Maureen Hirthler is an MFA candidate in Creative Nonfiction at the University of Missouri-Kansas City and a member of the Orchid Society of Greater Kansas City. She has been growing orchids for more than 15 years.

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Growing Orchids Indoors
by Maureen Hirthler    

David Bird with Paphiopedilum malipoense x hangianum, a rare hybrid of two species from Vietnam.

At Bird’s Botanicals in Kansas City, Mo., 6,000 orchids grow on stainless steel benches in a warm, bright and humid 10,000-square-foot greenhouse. Although the setting is tropical, there is no natural light, and the breezes are generated by industrial-sized fans. Bird’s Botanicals is 100 feet underground in the Interstate Underground Warehouse east of Interstate 435.

Owner David Bird says that the caves meet two requirements for orchid culture: high humidity and steady temperatures. “If I had a greenhouse this size, I’d have to live in it to monitor the conditions,” he says, referring to the Midwest’s hot 100 F summers with heavy, windy storms and the cold 10 F winters with unpredictable snow. “If the generator dies, I could lose everything.”

During a recent visit, Bird and I discussed his tips for growing orchids entirely indoors. The right plant in the right place is essential. Bird focuses on medium to low-light orchid species and hybrids such as Phalaenopsis, Paphiopedilium and Phragmipedium. “These are the best ones to grow indoors, with an eastern or southern exposure,” he says. “They like house temperatures: 70s F during the day and 60s F at night.” There should be at least a 10 F degree difference between day and night temperatures to promote blooming.

The Paphiopedilum malipoense x hangianum orchid is remarkable for its size and lacy red coloration.

This is a “bulldog” type Paphiopedilum. These have two times the number of chromosomes, making them genetically complex.

The next concern is humidity, especially when the air is artificially heated or cooled. Bird recommends humidity trays, which can be as simple as an aluminum cake pan filled with pebbles. There are also sturdy plastic trays available to purchase. “Fill them every day. They will create a humid microclimate around grouped plants. And don’t forget good air movement — a ceiling fan works.”

Inside Bird’s Botanicals, the reflective walls help to maintain the temperature. The display features Phalaenopsis, Phragmidium, Paphiopedillium, and Cattelya hybrids.

Neophyte orchid growers are often overly concerned with watering their plants. Bird has strong feelings on this issue. “Never use ice cubes. These are tropical plants that don’t like their roots cold.” He advises placing the plants in a sink and adding lukewarm water until the roots are thoroughly flushed. Let them rest for a few minutes, and then do it again. This is also the time to add a high-quality orchid food, at one-half the recommended concentration, for three out of four waterings. Watering should be done when the pots feel light, about every 10 days. “Underwatering is safer that overwatering, so don’t obsess,” says Bird.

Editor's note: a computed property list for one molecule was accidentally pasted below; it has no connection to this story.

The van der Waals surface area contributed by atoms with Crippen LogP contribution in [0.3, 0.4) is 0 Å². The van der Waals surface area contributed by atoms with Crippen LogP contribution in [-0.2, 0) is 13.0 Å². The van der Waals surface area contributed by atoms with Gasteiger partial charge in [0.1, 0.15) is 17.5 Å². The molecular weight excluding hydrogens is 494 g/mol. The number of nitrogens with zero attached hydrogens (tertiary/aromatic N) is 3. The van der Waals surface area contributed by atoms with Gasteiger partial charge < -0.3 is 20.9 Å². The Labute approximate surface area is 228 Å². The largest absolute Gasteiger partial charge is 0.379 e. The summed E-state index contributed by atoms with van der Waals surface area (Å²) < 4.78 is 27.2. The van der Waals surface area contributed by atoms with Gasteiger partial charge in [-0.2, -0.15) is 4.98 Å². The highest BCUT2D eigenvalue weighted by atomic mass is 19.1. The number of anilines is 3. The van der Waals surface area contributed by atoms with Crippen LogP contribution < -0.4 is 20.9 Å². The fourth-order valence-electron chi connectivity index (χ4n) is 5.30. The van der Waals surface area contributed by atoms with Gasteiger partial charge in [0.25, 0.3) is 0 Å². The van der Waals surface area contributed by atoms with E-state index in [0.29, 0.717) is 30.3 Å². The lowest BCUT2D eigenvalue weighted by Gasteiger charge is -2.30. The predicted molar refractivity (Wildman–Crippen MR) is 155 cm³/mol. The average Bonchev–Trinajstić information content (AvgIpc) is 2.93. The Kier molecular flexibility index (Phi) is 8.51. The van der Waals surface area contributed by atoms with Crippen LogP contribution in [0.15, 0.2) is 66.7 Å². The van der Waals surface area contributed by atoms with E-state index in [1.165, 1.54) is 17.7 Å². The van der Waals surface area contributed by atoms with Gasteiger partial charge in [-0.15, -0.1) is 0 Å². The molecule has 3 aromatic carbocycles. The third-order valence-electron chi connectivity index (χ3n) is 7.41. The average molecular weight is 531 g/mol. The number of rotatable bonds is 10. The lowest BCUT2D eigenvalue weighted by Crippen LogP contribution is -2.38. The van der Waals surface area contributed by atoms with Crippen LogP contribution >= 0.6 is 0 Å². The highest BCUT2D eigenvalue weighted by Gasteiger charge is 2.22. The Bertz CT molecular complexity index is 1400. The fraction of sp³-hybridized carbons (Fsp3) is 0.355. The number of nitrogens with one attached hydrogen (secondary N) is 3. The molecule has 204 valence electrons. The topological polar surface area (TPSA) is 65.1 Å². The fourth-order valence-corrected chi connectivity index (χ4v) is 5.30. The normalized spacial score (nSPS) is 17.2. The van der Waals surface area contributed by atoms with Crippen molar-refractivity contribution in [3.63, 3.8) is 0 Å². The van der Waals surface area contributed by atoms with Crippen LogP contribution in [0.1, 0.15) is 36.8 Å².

Controlling the environment is especially important when raising miniature orchids such as Masdevallia and Pleurothallis. Bird discussed the adaptation of the Victorian-era Wardian case for these orchids. A tray of pebbles and sphagnum moss in the bottom of a 20-gallon long aquarium with LED lighting maintains an excellent environment. A 12-volt, 6-inch computer fan provides circulation, and a wireless thermo/humidistat monitors the conditions. Humidity and temperature vary consistently, and the length of “daylight” is controlled by a timer. “The more closely you can simulate the native environment of the orchid, the better your results will be,” says Bird.

This orchidarium is a climate-controlled home for miniature orchids.

Pests infrequently attack indoor orchids, but occasionally mealybugs, aphids and spider mites make an appearance. Infested plants should be isolated and treated with organic control measures. After the plant is thoroughly washed, rubbing alcohol on a cotton swab can be touched to scale colonies, or a solution of 1 teaspoon dish soap and 1 teaspoon vegetable oil in a quart spray bottle can be applied to the entire plant. Fungi and viruses are more difficult to eradicate, and often diseased plants need to be sacrificed to prevent the spread of disease.

On the day of my visit, Bird was busy repotting orchids. “Most orchids need repotting yearly,” he says. “The organic medium breaks down and doesn’t hold water as well.” Repotting should be done as soon as new green root tips are seen. All old bark and moss should be removed and dead roots excised with clean, sterilized scissors. I prefer Rand’s Aircone pots (, which are clear plastic pots with a center cone that helps to aerate the center of the root ball.” Bird has his own special potting mix, but most commercial mixes are adequate. Styrofoam peanuts or pebbles should be placed in the bottom of the pot and damp medium should be worked gently around the roots. A few good taps on the potting table will help settle the medium.

Bird is confident that anyone can successfully grow orchids indoors by following his suggestions. “Then you’ll be hooked — no one has just one orchid!”

Photo courtesy of Maureen Hirthler.


Posted: 12/30/13   RSS | Print


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